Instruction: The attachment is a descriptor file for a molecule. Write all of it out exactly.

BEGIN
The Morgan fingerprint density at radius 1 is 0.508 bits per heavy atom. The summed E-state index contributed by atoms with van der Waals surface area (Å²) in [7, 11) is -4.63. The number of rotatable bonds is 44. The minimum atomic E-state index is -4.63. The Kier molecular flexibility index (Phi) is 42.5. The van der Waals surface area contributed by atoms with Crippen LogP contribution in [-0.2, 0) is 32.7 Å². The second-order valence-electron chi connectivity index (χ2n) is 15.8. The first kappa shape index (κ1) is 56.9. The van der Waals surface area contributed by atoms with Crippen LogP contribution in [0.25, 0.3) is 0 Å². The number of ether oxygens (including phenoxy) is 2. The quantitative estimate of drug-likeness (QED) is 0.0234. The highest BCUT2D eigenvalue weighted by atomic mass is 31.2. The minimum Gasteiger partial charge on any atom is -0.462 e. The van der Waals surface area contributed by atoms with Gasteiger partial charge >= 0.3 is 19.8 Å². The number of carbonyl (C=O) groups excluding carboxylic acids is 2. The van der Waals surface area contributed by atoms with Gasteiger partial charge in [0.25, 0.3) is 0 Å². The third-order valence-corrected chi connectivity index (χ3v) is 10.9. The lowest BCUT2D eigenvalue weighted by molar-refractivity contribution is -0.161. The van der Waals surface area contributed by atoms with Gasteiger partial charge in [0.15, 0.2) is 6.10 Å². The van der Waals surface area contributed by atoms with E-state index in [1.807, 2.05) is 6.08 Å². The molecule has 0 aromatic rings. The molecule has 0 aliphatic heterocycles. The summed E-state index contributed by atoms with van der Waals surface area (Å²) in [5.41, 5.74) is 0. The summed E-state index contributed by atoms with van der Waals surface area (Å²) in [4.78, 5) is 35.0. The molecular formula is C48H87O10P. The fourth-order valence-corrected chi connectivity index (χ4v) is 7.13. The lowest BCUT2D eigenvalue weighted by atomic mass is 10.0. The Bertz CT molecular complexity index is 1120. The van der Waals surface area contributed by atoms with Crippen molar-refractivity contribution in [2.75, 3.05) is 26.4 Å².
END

The Morgan fingerprint density at radius 1 is 0.508 bits per heavy atom. The summed E-state index contributed by atoms with van der Waals surface area (Å²) in [7, 11) is -4.63. The number of rotatable bonds is 44. The minimum atomic E-state index is -4.63. The Kier molecular flexibility index (Phi) is 42.5. The van der Waals surface area contributed by atoms with Crippen LogP contribution in [-0.2, 0) is 32.7 Å². The second-order valence-electron chi connectivity index (χ2n) is 15.8. The first kappa shape index (κ1) is 56.9. The van der Waals surface area contributed by atoms with Crippen LogP contribution in [0.25, 0.3) is 0 Å². The number of ether oxygens (including phenoxy) is 2. The quantitative estimate of drug-likeness (QED) is 0.0234. The highest BCUT2D eigenvalue weighted by atomic mass is 31.2. The minimum Gasteiger partial charge on any atom is -0.462 e. The van der Waals surface area contributed by atoms with Gasteiger partial charge >= 0.3 is 19.8 Å². The number of carbonyl (C=O) groups excluding carboxylic acids is 2. The van der Waals surface area contributed by atoms with Gasteiger partial charge in [0.25, 0.3) is 0 Å². The third-order valence-corrected chi connectivity index (χ3v) is 10.9. The lowest BCUT2D eigenvalue weighted by molar-refractivity contribution is -0.161. The van der Waals surface area contributed by atoms with Gasteiger partial charge in [0.15, 0.2) is 6.10 Å². The van der Waals surface area contributed by atoms with E-state index in [1.807, 2.05) is 6.08 Å². The molecule has 0 aromatic rings. The molecule has 0 aliphatic heterocycles. The summed E-state index contributed by atoms with van der Waals surface area (Å²) in [5.41, 5.74) is 0. The summed E-state index contributed by atoms with van der Waals surface area (Å²) in [4.78, 5) is 35.0. The molecular formula is C48H87O10P. The fourth-order valence-corrected chi connectivity index (χ4v) is 7.13. The lowest BCUT2D eigenvalue weighted by atomic mass is 10.0. The Bertz CT molecular complexity index is 1120. The van der Waals surface area contributed by atoms with Crippen molar-refractivity contribution in [2.75, 3.05) is 26.4 Å².